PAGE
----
Danny said: BTW, this sounds like a fake comment planted by a JCP manager or other higher-up representative to me. I don't know any stylists who were there when the company did away with commission that are happy about it. New stylists just out of beauty school are probably fine with the new pay structure but not old-timers. In fact, I've heard they've had a massive exodus of long-term employees, some of whom had been there for years. I also don't know any experienced stylists who will consider JCP salons when looking to relocate their business now. Seems to me that JCP has cut their own throat in regards to attracting and retaining experienced, skilled talent and eventually that's going to greatly hurt their reputation. No offense to new stylists but it's no secret that we all make a whole lot more mistakes when we start out before we gain the experience that only comes with years behind the chair. Well, I work in a mall salon and JCP has always had a good reputation and, in fact, we would refer people to them when we couldn't fit them in at our salon. However, recently I've had a surprisingly large jump in the number of clients in my chair who tell me they went to JCP's salon and got jacked-up, so they come to us for a fix. My suspicion is the new hourly pay structure is forcing JCP to only attract new stylists (and the talentless who can't go elsewhere) and it's causing the quality of the work leaving the salon to plummet. Of course, this is great news for those of us in competitor salons such as mine. !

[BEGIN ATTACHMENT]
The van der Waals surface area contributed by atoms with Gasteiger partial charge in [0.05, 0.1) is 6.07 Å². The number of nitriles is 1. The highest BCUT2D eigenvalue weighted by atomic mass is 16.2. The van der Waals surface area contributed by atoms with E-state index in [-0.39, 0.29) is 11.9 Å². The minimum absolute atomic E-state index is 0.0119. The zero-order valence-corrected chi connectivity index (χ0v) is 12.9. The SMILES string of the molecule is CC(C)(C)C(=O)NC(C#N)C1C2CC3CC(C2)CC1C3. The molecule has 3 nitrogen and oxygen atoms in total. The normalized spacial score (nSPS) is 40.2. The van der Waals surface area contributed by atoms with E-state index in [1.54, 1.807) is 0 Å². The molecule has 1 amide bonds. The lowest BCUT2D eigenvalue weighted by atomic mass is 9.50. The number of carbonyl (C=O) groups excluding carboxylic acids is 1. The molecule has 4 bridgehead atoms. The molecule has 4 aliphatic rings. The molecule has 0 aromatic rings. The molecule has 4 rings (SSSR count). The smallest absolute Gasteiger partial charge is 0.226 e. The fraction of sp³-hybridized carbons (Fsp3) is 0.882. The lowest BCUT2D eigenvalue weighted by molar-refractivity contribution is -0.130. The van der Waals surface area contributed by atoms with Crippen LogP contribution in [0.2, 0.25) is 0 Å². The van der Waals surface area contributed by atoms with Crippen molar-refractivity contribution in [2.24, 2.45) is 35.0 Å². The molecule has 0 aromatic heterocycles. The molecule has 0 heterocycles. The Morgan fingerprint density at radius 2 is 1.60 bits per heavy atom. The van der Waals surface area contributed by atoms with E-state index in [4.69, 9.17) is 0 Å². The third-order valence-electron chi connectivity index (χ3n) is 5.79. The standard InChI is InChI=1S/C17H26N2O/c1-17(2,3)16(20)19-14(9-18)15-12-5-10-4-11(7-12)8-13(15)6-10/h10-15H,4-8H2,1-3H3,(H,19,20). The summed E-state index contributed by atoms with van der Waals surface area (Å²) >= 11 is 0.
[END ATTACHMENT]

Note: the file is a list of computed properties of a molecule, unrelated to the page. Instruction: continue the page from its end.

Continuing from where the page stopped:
Yes this is absolutely true. I left JCP after 19 years along with a large group of other long term stylists. We are now all in private salons. The only stylists left are the new one just out of beauty school(and not very professional!) or the ones close to retirement trying to hang on and those ones are BURNT OUT! They offer free Kids HCS on Sundays now and the stylists get paid very little for them. Stay away from JCP, they are evil!

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david in Knoxville, Tennessee

42 months ago

let me say that most people have the wrong idea about hairdressing. it is not up to any salon to provide and keep you clients, that is the hairdressers job. if you're not passionate enough about your craft, then you need to leave the business and find something you enjoy. Working for jcp for several years, i made $42 an hour. fully booked. clients waiting. it's up to you. and btw, my productivity rate was $75 an hour and i accomplished it! Every hour. Every day. Stop blaming others, and be the artist you that only you can create. i love this company so much, now i decided to lead the salon and help my team unleash their passion. Knowledge and believing can go a long way. spend time with my team, all 20 of them are successful and love our salon! and no one walked out when the changes came!